SRINAGAR, Jammu and Kashmir, KARACHI, Pakistan
The family members of three missing cousins in Indian-administered Kashmir have alleged that the Indian army killed the trio in a staged gunfight last month and passed them off as militants.
Muhammad Yusuf, a sheep farmer, told Anadolu Agency that his son Abrar Ahmad, 25, and his two cousins, Abrar Khatana, 18, and Imtiyaz Ahmad, 21, left home on July 16.
Hailing from Rajouri area of Jammu region, the three were bound for the neighboring, apple-producing Shopian district in Kashmir Valley, where they planned to work in orchards.
“Arbar [Ahmad] talked with his wife on the night of July 17. While talking, his phone went off. That was the last we heard from him,” said Yusuf.
On Monday, he said they identified the three from the photos of those killed in an operation on July 18.
Yusuf said the local civilian administration did not permit them to visit Kashmir so that they could apply for exhumation of the bodies.
“They said we will permit you but they didn’t say when. My demand is that their bodies should be handed to us and their killing should be investigated. They had gone to earn a livelihood but were killed for no sin of theirs. My son was married only four years ago. He has an18-month-old son,” Yusuf said.
Meanwhile, World Minorities Day was observed Tuesday, Pakistan urged the international community to act to stop the “ethnic cleansing” of Kashmiris.
“If Muslims are the target today, it was the Sikh massacre in 1984. It’s not only about Muslims. Dalits [lower-caste Hindus] and Christians are also being exterminated systematically. Minorities are being killed under a plan,” said Shehryar Khan Afridi, the chairman of parliament’s Kashmir Committee.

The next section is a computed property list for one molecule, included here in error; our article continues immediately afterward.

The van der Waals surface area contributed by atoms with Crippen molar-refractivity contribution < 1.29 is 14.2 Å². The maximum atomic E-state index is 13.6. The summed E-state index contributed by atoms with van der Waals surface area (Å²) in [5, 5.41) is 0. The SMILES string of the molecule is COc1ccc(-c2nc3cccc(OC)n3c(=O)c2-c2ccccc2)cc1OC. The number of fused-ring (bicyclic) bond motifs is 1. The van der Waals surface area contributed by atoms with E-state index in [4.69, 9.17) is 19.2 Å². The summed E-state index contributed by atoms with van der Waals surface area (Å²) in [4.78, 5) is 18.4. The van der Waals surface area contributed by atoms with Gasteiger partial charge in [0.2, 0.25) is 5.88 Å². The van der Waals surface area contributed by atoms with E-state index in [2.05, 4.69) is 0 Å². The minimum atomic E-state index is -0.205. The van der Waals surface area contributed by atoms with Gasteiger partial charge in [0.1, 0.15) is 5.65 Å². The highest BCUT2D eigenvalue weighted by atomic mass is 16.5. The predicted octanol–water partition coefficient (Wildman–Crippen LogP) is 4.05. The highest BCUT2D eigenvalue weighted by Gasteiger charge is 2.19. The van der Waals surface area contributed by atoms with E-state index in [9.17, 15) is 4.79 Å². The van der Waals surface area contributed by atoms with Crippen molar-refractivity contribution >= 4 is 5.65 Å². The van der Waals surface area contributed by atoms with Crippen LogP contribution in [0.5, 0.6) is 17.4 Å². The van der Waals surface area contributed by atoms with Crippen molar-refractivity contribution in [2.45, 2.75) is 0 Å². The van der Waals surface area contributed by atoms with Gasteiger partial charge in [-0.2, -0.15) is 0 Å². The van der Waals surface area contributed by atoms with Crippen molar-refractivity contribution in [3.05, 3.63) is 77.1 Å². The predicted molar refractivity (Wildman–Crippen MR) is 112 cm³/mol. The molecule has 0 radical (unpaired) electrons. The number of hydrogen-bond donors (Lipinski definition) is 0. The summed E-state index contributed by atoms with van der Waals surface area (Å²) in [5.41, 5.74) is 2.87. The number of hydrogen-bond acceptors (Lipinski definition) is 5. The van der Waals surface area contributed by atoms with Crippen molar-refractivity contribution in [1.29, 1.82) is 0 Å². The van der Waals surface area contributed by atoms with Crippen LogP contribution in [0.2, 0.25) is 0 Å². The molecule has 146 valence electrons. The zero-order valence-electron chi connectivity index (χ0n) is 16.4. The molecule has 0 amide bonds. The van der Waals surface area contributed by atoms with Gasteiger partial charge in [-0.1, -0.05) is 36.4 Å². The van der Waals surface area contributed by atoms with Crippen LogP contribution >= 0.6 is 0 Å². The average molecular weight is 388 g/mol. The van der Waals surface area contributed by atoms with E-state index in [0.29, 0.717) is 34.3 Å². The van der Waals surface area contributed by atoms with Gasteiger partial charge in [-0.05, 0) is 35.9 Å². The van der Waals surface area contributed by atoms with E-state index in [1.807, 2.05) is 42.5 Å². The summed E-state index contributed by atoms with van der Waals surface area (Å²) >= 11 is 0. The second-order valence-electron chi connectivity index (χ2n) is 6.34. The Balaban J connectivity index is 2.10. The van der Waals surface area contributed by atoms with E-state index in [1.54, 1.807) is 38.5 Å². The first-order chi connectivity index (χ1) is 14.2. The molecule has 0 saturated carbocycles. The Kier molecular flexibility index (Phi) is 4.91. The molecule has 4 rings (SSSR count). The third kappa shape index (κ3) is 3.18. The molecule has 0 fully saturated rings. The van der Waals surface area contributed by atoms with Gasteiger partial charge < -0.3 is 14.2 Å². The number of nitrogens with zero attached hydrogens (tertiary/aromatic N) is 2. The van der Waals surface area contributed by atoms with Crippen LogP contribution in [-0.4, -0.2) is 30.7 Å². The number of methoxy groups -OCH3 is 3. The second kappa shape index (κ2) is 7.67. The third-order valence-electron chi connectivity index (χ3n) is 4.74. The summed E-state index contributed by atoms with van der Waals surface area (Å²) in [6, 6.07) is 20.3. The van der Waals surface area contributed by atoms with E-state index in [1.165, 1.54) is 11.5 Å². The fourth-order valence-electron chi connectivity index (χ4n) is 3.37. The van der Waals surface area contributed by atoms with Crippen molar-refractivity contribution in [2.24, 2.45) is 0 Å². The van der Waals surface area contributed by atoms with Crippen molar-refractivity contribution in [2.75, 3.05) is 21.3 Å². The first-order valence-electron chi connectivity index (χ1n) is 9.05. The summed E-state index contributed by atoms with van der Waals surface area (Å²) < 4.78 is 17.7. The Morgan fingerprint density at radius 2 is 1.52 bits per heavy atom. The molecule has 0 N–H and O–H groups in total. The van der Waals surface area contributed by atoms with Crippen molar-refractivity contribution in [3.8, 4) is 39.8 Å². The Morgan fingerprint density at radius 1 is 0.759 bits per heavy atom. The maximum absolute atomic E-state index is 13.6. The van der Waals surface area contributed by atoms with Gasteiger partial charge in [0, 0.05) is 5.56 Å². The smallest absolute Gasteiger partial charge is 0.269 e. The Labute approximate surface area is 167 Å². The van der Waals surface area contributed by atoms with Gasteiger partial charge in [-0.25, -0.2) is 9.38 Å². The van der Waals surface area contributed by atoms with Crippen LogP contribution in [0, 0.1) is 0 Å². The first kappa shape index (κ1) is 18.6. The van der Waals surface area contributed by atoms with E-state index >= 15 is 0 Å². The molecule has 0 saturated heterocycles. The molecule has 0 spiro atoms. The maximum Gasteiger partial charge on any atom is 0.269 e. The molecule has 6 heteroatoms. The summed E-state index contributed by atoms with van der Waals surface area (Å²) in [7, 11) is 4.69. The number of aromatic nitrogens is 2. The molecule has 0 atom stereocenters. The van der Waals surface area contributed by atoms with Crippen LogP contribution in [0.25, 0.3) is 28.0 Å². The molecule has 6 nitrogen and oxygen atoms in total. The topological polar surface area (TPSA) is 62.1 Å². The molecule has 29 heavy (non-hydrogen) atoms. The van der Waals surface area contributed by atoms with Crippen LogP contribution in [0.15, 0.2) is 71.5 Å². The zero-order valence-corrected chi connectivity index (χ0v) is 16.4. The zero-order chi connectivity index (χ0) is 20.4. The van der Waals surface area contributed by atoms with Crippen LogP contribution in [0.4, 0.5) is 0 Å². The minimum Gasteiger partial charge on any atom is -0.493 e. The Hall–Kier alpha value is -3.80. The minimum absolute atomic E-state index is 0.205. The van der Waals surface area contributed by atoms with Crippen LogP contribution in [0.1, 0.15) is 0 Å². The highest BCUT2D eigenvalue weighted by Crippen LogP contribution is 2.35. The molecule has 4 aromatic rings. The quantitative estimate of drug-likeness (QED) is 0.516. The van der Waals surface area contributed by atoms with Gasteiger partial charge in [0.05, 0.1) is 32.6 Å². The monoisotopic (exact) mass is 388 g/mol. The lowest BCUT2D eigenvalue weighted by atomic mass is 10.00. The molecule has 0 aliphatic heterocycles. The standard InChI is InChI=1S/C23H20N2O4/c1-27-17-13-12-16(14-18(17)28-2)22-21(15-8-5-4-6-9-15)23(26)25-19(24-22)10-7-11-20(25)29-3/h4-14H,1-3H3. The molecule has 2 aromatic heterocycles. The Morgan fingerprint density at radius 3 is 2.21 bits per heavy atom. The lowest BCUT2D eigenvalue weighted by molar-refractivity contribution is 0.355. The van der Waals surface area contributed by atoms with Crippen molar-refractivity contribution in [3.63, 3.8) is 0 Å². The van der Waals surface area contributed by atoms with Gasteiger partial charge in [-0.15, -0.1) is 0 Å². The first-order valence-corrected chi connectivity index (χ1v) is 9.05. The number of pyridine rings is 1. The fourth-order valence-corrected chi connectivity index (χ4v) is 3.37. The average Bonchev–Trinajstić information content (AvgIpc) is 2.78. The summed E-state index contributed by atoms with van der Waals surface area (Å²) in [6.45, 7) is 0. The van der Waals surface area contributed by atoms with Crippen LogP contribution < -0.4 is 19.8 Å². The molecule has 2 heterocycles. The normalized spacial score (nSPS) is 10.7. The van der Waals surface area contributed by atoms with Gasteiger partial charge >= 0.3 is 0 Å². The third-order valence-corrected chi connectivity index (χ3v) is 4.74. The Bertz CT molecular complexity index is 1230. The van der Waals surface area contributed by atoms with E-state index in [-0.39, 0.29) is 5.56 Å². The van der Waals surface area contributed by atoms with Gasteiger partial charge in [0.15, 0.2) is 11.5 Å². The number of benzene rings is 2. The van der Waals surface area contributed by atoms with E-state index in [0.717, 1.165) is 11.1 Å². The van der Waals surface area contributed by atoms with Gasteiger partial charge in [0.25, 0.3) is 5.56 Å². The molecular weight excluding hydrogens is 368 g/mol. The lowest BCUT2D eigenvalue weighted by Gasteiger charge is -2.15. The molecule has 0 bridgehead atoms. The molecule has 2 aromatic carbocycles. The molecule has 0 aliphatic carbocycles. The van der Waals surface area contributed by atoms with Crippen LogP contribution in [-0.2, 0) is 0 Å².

Addressing a seminar organized by local think tank the Pakistan Institute of Parliamentary Services (PIPS) in the capital Islamabad, Afridi said Pakistan has set a model of equal treatment to its minorities and the world needs to learn from it.
He was referring to the revival and return of several places of worship to minorities, in addition to the opening of the Kartarpur border crossing with India, allowing Sikhs to visit the resting place of the founder of their religion in Pakistan late last year.
Accusing New Delhi of unleashing a “reign of terror” against Indian minorities, particularly Muslims, Afridi called for an immediate end to atrocities being meted out to minorities in general and “Kashmiris in particular.”
“It’s about time that the developed world must intervene before it’s too late. India under a genocide plan is killing its minorities, and Muslims are a special target of Indian subjugation.”
He warned that if the UN and prosperous world failed to stop the “systematic bloodshed and ethnic cleansing of Kashmiris in India, Kashmir may become a nuclear flashpoint which may have an impact beyond the region.”
Masood Khan, president of Pakistan-administered Kashmir, also known as Azad Jammu and Kashmir, said Kashmiri society was very compassionate and there was full religious freedom for minorities in Azad Kashmir.
“Unlike Pakistan, which was created in the name of Islam, India was created in the name of secularism. However, the BJP government has unleashed a reign of terror towards Indian Muslims, Christians, Sikhs and Dalits,” he charged, referring to the ruling Bharatiya Janata Party.
A large number of Hindus, he alleged, were being brought to Kashmir to change its demography.
Bishop Azad Marshall, president of the National Council of Churches of Pakistan, said the country’s Christian community valued guaranteed religious freedom and equal treatment by the government.
“We are included in the flag of Pakistan, and my brethren have died for Pakistan and we fought for Pakistan. We can set a new model of harmony, coexistence and prosperity of minorities in Pakistan,” he said, referring to the white color in the Pakistani flag which represents the country’s minorities.